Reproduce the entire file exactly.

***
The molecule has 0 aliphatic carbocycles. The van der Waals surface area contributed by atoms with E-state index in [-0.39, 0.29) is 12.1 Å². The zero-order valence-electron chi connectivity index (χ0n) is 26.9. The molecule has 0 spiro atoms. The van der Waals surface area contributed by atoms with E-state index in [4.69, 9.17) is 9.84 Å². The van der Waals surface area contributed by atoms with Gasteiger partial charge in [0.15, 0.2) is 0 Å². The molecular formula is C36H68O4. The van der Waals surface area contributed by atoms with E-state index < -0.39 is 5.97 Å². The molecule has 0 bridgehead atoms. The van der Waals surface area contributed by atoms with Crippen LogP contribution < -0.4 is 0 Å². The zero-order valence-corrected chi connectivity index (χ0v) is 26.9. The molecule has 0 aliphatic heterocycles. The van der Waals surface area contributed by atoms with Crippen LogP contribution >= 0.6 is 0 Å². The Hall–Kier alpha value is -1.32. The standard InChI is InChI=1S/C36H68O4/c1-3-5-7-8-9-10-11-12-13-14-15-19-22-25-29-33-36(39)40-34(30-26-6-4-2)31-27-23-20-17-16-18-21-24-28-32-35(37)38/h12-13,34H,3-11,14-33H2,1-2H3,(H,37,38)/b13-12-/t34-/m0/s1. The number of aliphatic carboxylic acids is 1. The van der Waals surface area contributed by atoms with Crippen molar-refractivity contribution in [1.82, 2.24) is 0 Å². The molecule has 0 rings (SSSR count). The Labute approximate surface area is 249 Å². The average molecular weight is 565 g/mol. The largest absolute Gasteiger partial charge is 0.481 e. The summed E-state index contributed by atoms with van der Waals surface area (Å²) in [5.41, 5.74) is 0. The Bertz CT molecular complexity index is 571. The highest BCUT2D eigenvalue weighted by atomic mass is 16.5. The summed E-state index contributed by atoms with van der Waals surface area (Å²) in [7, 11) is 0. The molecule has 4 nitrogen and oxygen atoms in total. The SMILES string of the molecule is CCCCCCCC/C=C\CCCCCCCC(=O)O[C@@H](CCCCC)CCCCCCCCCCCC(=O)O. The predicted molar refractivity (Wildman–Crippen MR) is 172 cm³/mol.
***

The molecule has 0 aliphatic carbocycles. The van der Waals surface area contributed by atoms with E-state index in [-0.39, 0.29) is 12.1 Å². The zero-order valence-electron chi connectivity index (χ0n) is 26.9. The molecule has 0 spiro atoms. The van der Waals surface area contributed by atoms with E-state index in [4.69, 9.17) is 9.84 Å². The van der Waals surface area contributed by atoms with Gasteiger partial charge in [0.15, 0.2) is 0 Å². The molecular formula is C36H68O4. The van der Waals surface area contributed by atoms with E-state index < -0.39 is 5.97 Å². The molecule has 0 bridgehead atoms. The van der Waals surface area contributed by atoms with Crippen LogP contribution < -0.4 is 0 Å². The zero-order valence-corrected chi connectivity index (χ0v) is 26.9. The molecule has 0 aliphatic heterocycles. The van der Waals surface area contributed by atoms with Crippen LogP contribution >= 0.6 is 0 Å². The Hall–Kier alpha value is -1.32. The standard InChI is InChI=1S/C36H68O4/c1-3-5-7-8-9-10-11-12-13-14-15-19-22-25-29-33-36(39)40-34(30-26-6-4-2)31-27-23-20-17-16-18-21-24-28-32-35(37)38/h12-13,34H,3-11,14-33H2,1-2H3,(H,37,38)/b13-12-/t34-/m0/s1. The number of aliphatic carboxylic acids is 1. The van der Waals surface area contributed by atoms with Crippen molar-refractivity contribution in [1.82, 2.24) is 0 Å². The molecule has 0 rings (SSSR count). The Labute approximate surface area is 249 Å². The average molecular weight is 565 g/mol. The largest absolute Gasteiger partial charge is 0.481 e. The summed E-state index contributed by atoms with van der Waals surface area (Å²) in [5.41, 5.74) is 0. The Bertz CT molecular complexity index is 571. The highest BCUT2D eigenvalue weighted by atomic mass is 16.5. The summed E-state index contributed by atoms with van der Waals surface area (Å²) in [7, 11) is 0. The molecule has 4 nitrogen and oxygen atoms in total. The SMILES string of the molecule is CCCCCCCC/C=C\CCCCCCCC(=O)O[C@@H](CCCCC)CCCCCCCCCCCC(=O)O. The predicted molar refractivity (Wildman–Crippen MR) is 172 cm³/mol.